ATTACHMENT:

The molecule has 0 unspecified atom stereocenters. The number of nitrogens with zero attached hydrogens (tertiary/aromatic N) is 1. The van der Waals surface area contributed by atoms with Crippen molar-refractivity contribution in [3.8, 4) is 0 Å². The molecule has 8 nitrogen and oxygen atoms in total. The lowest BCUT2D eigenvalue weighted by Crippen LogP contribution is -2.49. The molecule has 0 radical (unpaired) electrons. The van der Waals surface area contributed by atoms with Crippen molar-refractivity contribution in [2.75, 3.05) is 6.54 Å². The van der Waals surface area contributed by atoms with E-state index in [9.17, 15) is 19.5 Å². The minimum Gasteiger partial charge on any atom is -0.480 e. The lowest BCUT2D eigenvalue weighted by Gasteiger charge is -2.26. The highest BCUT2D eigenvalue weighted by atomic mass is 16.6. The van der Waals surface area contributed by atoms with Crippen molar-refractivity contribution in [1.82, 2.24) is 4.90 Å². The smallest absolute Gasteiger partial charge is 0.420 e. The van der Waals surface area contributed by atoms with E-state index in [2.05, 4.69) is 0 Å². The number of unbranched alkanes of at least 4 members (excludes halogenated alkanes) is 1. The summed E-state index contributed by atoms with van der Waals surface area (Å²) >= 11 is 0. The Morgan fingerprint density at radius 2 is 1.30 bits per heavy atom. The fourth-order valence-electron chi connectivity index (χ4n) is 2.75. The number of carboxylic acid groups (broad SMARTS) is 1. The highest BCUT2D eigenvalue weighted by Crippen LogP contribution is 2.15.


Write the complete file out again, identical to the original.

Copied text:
The molecule has 0 unspecified atom stereocenters. The number of nitrogens with zero attached hydrogens (tertiary/aromatic N) is 1. The van der Waals surface area contributed by atoms with Crippen molar-refractivity contribution in [3.8, 4) is 0 Å². The molecule has 8 nitrogen and oxygen atoms in total. The lowest BCUT2D eigenvalue weighted by Crippen LogP contribution is -2.49. The molecule has 0 radical (unpaired) electrons. The van der Waals surface area contributed by atoms with Crippen molar-refractivity contribution in [2.75, 3.05) is 6.54 Å². The van der Waals surface area contributed by atoms with E-state index in [9.17, 15) is 19.5 Å². The minimum Gasteiger partial charge on any atom is -0.480 e. The lowest BCUT2D eigenvalue weighted by Gasteiger charge is -2.26. The highest BCUT2D eigenvalue weighted by atomic mass is 16.6. The van der Waals surface area contributed by atoms with Crippen molar-refractivity contribution in [1.82, 2.24) is 4.90 Å². The smallest absolute Gasteiger partial charge is 0.420 e. The van der Waals surface area contributed by atoms with E-state index in [2.05, 4.69) is 0 Å². The number of unbranched alkanes of at least 4 members (excludes halogenated alkanes) is 1. The summed E-state index contributed by atoms with van der Waals surface area (Å²) >= 11 is 0. The Morgan fingerprint density at radius 2 is 1.30 bits per heavy atom. The fourth-order valence-electron chi connectivity index (χ4n) is 2.75. The number of carboxylic acid groups (broad SMARTS) is 1. The highest BCUT2D eigenvalue weighted by Crippen LogP contribution is 2.15.